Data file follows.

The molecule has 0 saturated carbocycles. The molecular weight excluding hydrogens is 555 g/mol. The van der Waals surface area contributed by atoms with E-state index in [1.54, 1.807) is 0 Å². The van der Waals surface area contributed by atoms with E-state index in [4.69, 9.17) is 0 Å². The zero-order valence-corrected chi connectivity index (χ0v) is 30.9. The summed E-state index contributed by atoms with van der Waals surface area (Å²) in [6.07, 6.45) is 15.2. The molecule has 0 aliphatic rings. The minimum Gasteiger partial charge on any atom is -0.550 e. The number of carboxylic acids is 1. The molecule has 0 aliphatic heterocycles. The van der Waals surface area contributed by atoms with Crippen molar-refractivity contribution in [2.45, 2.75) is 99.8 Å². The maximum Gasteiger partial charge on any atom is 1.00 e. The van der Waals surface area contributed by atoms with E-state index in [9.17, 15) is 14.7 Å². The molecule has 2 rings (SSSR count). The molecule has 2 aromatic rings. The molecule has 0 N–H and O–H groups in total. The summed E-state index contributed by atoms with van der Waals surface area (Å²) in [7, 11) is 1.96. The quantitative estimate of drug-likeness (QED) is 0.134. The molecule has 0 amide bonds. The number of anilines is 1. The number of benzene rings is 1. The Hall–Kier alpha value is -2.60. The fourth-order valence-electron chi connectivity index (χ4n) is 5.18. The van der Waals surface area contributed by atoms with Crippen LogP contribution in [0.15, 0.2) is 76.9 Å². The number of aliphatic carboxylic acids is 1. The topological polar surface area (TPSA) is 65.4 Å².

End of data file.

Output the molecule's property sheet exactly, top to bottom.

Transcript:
The molecule has 0 saturated carbocycles. The molecular weight excluding hydrogens is 555 g/mol. The van der Waals surface area contributed by atoms with E-state index in [1.54, 1.807) is 0 Å². The van der Waals surface area contributed by atoms with E-state index in [4.69, 9.17) is 0 Å². The zero-order valence-corrected chi connectivity index (χ0v) is 30.9. The summed E-state index contributed by atoms with van der Waals surface area (Å²) in [6.07, 6.45) is 15.2. The molecule has 0 aliphatic rings. The minimum Gasteiger partial charge on any atom is -0.550 e. The number of carboxylic acids is 1. The molecule has 0 aliphatic heterocycles. The van der Waals surface area contributed by atoms with Crippen molar-refractivity contribution in [2.45, 2.75) is 99.8 Å². The maximum Gasteiger partial charge on any atom is 1.00 e. The van der Waals surface area contributed by atoms with E-state index in [9.17, 15) is 14.7 Å². The molecule has 2 rings (SSSR count). The molecule has 2 aromatic rings. The molecule has 0 N–H and O–H groups in total. The summed E-state index contributed by atoms with van der Waals surface area (Å²) in [7, 11) is 1.96. The quantitative estimate of drug-likeness (QED) is 0.134. The molecule has 0 amide bonds. The number of anilines is 1. The number of benzene rings is 1. The Hall–Kier alpha value is -2.60. The fourth-order valence-electron chi connectivity index (χ4n) is 5.18. The van der Waals surface area contributed by atoms with Crippen LogP contribution in [0.15, 0.2) is 76.9 Å². The number of aliphatic carboxylic acids is 1. The topological polar surface area (TPSA) is 65.4 Å².